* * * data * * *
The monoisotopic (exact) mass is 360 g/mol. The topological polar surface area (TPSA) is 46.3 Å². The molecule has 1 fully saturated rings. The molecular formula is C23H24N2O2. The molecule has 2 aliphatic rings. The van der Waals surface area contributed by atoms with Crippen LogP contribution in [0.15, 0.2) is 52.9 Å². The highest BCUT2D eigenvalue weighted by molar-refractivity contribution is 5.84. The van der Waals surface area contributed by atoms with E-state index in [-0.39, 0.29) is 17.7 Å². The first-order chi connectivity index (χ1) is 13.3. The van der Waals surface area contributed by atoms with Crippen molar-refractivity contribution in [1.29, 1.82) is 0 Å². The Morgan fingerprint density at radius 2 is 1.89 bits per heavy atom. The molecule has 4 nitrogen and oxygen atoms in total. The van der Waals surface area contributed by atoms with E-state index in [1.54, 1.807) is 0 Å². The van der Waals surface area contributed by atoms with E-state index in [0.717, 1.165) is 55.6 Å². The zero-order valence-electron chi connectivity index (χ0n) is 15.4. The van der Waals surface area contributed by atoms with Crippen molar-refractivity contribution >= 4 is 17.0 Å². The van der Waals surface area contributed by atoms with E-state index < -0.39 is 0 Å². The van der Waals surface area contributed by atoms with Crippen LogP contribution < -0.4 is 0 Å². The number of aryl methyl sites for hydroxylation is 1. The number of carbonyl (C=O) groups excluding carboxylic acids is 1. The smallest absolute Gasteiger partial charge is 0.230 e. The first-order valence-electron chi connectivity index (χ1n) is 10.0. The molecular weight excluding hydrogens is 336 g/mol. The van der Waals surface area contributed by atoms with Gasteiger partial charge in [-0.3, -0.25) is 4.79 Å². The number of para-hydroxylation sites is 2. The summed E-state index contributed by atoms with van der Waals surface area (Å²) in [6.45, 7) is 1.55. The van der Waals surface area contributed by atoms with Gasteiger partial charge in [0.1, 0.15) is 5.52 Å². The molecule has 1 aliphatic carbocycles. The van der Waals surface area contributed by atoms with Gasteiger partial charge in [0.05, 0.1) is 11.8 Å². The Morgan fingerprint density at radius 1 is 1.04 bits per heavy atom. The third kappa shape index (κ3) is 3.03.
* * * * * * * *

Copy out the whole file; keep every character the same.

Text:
The monoisotopic (exact) mass is 360 g/mol. The topological polar surface area (TPSA) is 46.3 Å². The molecule has 1 fully saturated rings. The molecular formula is C23H24N2O2. The molecule has 2 aliphatic rings. The van der Waals surface area contributed by atoms with Crippen LogP contribution in [0.15, 0.2) is 52.9 Å². The highest BCUT2D eigenvalue weighted by molar-refractivity contribution is 5.84. The van der Waals surface area contributed by atoms with E-state index in [-0.39, 0.29) is 17.7 Å². The first-order chi connectivity index (χ1) is 13.3. The van der Waals surface area contributed by atoms with Crippen molar-refractivity contribution in [1.29, 1.82) is 0 Å². The Morgan fingerprint density at radius 2 is 1.89 bits per heavy atom. The molecule has 4 nitrogen and oxygen atoms in total. The van der Waals surface area contributed by atoms with E-state index in [1.54, 1.807) is 0 Å². The van der Waals surface area contributed by atoms with E-state index in [0.717, 1.165) is 55.6 Å². The zero-order valence-electron chi connectivity index (χ0n) is 15.4. The van der Waals surface area contributed by atoms with Crippen molar-refractivity contribution >= 4 is 17.0 Å². The van der Waals surface area contributed by atoms with E-state index < -0.39 is 0 Å². The van der Waals surface area contributed by atoms with Crippen LogP contribution < -0.4 is 0 Å². The number of aryl methyl sites for hydroxylation is 1. The number of carbonyl (C=O) groups excluding carboxylic acids is 1. The smallest absolute Gasteiger partial charge is 0.230 e. The first-order valence-electron chi connectivity index (χ1n) is 10.0. The molecular weight excluding hydrogens is 336 g/mol. The van der Waals surface area contributed by atoms with Gasteiger partial charge in [-0.3, -0.25) is 4.79 Å². The number of para-hydroxylation sites is 2. The summed E-state index contributed by atoms with van der Waals surface area (Å²) in [6.45, 7) is 1.55. The van der Waals surface area contributed by atoms with Gasteiger partial charge in [0.1, 0.15) is 5.52 Å². The molecule has 1 aliphatic carbocycles. The van der Waals surface area contributed by atoms with Gasteiger partial charge in [0.05, 0.1) is 11.8 Å². The Morgan fingerprint density at radius 1 is 1.04 bits per heavy atom. The third kappa shape index (κ3) is 3.03.